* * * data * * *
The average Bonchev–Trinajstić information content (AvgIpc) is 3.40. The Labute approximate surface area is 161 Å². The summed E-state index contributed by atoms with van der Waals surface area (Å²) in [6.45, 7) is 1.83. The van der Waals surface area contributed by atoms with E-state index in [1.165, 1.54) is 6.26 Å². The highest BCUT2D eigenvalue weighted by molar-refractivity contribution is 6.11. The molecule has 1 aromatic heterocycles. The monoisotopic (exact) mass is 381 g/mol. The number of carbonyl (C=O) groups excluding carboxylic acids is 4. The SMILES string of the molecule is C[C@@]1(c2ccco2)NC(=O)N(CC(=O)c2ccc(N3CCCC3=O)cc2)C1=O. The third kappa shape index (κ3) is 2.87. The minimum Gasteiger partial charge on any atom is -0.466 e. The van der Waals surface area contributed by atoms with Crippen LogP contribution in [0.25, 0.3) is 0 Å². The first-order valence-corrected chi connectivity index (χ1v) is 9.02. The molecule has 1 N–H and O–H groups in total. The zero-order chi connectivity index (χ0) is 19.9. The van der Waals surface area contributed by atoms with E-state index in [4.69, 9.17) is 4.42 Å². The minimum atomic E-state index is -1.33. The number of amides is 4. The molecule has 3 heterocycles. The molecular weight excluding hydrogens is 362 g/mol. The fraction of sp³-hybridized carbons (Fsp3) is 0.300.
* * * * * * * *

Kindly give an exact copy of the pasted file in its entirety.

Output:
The average Bonchev–Trinajstić information content (AvgIpc) is 3.40. The Labute approximate surface area is 161 Å². The summed E-state index contributed by atoms with van der Waals surface area (Å²) in [6.45, 7) is 1.83. The van der Waals surface area contributed by atoms with E-state index in [1.165, 1.54) is 6.26 Å². The highest BCUT2D eigenvalue weighted by molar-refractivity contribution is 6.11. The molecule has 1 aromatic heterocycles. The monoisotopic (exact) mass is 381 g/mol. The number of carbonyl (C=O) groups excluding carboxylic acids is 4. The SMILES string of the molecule is C[C@@]1(c2ccco2)NC(=O)N(CC(=O)c2ccc(N3CCCC3=O)cc2)C1=O. The third kappa shape index (κ3) is 2.87. The minimum Gasteiger partial charge on any atom is -0.466 e. The van der Waals surface area contributed by atoms with Crippen LogP contribution in [0.25, 0.3) is 0 Å². The first-order valence-corrected chi connectivity index (χ1v) is 9.02. The molecule has 1 N–H and O–H groups in total. The zero-order chi connectivity index (χ0) is 19.9. The van der Waals surface area contributed by atoms with E-state index in [4.69, 9.17) is 4.42 Å². The minimum atomic E-state index is -1.33. The number of amides is 4. The molecule has 3 heterocycles. The molecular weight excluding hydrogens is 362 g/mol. The fraction of sp³-hybridized carbons (Fsp3) is 0.300.